But more than minimizing the problems of immigration, Benoistsurreptitiously legitimates the Third World’s invasion. For like those“anti-individualist” (and largely Jewish) liberals in the United States whocall themselves “communitarians,” he advocates a “salad bowl” model ofEurope, with both Europeans and non-European interlopers entitled to formcommunities based on their distinct cultural identities—somewhat in the waythe Ottomans’ despotic millet system allowed subjugated Greek, Armenian,and Serbian Christians to maintain their ethnoreligious institutions, as theywere dispossessed of most else. Similarly, he dismisses the role of race andcivilization as historical forces, downplaying not only the biocultural clashesthat have slashed and scarred the world’s history since Antiquity, but thefact that many of the most important conflicts in today’s world remainbiocultural in nature (as they are fought out between Serbs and “Turks,”Armenians and Azeris, Indians and Pakistanis, Russians and Chechens,Arabs and Jews, etc.).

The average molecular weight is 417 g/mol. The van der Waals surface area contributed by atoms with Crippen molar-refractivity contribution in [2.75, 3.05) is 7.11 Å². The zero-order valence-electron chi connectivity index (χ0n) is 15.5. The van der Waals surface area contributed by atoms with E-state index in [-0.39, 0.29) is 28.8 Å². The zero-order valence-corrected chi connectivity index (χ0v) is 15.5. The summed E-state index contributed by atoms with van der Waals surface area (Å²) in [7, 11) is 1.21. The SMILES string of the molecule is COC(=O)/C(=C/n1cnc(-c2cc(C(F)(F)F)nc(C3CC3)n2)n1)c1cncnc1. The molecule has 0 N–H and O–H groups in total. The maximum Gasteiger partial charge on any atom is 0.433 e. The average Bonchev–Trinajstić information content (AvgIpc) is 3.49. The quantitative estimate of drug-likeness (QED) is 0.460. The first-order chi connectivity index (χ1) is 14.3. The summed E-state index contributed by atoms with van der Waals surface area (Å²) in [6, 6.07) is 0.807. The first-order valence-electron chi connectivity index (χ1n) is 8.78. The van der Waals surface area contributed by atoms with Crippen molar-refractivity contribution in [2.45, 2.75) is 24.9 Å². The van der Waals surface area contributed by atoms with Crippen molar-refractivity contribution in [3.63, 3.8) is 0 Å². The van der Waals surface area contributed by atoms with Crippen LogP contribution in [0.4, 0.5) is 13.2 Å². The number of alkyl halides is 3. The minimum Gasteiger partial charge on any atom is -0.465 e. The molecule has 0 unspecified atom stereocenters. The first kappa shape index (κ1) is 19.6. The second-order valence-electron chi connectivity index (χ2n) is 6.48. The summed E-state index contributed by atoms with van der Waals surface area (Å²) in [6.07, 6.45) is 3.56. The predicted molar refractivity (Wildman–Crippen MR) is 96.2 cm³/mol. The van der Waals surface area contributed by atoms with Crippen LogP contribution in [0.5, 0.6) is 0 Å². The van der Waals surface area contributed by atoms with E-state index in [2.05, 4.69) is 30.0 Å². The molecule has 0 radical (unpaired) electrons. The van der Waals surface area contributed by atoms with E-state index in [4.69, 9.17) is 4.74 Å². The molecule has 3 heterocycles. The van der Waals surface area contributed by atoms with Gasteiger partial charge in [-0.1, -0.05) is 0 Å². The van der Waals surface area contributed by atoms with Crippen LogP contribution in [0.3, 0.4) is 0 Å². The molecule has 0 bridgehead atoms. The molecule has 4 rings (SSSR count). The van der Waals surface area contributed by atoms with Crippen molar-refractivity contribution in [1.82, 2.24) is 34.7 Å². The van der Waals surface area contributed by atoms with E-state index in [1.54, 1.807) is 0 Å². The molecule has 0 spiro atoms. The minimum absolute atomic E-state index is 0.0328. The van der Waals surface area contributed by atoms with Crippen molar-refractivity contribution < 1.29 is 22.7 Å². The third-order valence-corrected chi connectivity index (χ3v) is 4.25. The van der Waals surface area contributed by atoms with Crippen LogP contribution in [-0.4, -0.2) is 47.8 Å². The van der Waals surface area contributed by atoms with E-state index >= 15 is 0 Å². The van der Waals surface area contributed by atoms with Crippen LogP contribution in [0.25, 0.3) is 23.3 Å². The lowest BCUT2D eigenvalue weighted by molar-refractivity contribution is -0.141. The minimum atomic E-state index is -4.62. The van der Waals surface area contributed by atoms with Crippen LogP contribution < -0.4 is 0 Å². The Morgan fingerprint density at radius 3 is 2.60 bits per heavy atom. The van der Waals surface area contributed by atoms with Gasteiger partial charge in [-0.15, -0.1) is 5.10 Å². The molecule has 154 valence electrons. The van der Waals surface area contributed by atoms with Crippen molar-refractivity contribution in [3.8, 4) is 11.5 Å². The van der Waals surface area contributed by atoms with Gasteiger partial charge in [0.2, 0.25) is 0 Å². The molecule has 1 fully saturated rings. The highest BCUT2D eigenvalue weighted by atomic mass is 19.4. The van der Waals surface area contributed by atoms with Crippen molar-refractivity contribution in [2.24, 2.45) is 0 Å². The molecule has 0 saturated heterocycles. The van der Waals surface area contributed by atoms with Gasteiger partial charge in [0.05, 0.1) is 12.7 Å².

Finally, a word on his anti-Americanism. Perhaps because I lack the sameappreciation the TOQ editors have for American civilization, I accept much ofBenoist’s critique of it and his argument that, as the preeminent exemplar ofliberal modernity, it is inherently destructive of its own heritage. At moments,I have even argued that in rallying to a government and a president whoseopen borders/free trade/unilateralist policies represent a reckless assault onthe heritage bequeathed by their forefathers, white Americans have never solived up to Mencken’s characterization of them as a bunch of “goose-steppingserfs.” But condemnation of a civilization whose Calvinist economic mania demotes biocultural identities and denies its defining traditions hardly implies,as Benoist assumes, that Americans are qualitatively different from continentalEuropeans—that their 400 years in the New World outweighs their previous30,000 years—or that the blood of Achilles, Cuchulainn, and Roland no longerflows through their veins. While it is undoubtedly true that much of contemporaryAmerican culture lacks anything worth preserving and that its elites,having no “discernible sense of history and culture,” wage a scorched-earthcampaign on the vestiges of its European heritage, America is neither simplyan unfortunate experiment in European liberalism nor the global vanguard ofantiwhite subversion (though it is both). For however cretinized and misled,its white populace represents—if only potentially—a still not insignificantexpression of European life and hence one of the forces which might give riseto another flourishing cycle of European civilization.